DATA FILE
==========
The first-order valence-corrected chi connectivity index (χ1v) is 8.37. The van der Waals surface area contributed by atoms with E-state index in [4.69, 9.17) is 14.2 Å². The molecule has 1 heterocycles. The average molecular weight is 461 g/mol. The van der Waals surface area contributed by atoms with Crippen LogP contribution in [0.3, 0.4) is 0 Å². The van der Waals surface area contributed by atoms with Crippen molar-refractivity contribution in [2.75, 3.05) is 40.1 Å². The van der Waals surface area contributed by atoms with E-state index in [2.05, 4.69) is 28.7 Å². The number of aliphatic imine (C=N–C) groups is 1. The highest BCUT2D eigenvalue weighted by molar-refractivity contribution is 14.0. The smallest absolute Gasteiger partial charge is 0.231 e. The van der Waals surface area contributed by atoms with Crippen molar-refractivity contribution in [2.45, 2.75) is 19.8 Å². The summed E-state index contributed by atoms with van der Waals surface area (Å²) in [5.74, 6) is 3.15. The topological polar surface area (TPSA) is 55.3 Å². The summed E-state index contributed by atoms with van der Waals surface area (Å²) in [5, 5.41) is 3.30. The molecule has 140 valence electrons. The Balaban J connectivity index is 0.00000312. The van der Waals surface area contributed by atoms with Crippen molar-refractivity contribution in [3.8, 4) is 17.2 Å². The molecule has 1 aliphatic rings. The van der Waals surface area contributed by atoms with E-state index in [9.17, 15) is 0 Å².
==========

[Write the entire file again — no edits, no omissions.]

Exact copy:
The first-order valence-corrected chi connectivity index (χ1v) is 8.37. The van der Waals surface area contributed by atoms with E-state index in [4.69, 9.17) is 14.2 Å². The molecule has 1 heterocycles. The average molecular weight is 461 g/mol. The van der Waals surface area contributed by atoms with Crippen LogP contribution in [0.3, 0.4) is 0 Å². The van der Waals surface area contributed by atoms with Crippen molar-refractivity contribution in [2.75, 3.05) is 40.1 Å². The van der Waals surface area contributed by atoms with E-state index in [2.05, 4.69) is 28.7 Å². The number of aliphatic imine (C=N–C) groups is 1. The highest BCUT2D eigenvalue weighted by molar-refractivity contribution is 14.0. The smallest absolute Gasteiger partial charge is 0.231 e. The van der Waals surface area contributed by atoms with Crippen molar-refractivity contribution in [2.45, 2.75) is 19.8 Å². The summed E-state index contributed by atoms with van der Waals surface area (Å²) in [5.74, 6) is 3.15. The topological polar surface area (TPSA) is 55.3 Å². The summed E-state index contributed by atoms with van der Waals surface area (Å²) in [5, 5.41) is 3.30. The molecule has 140 valence electrons. The Balaban J connectivity index is 0.00000312. The van der Waals surface area contributed by atoms with Crippen molar-refractivity contribution in [3.8, 4) is 17.2 Å². The molecule has 1 aliphatic rings. The van der Waals surface area contributed by atoms with E-state index in [9.17, 15) is 0 Å².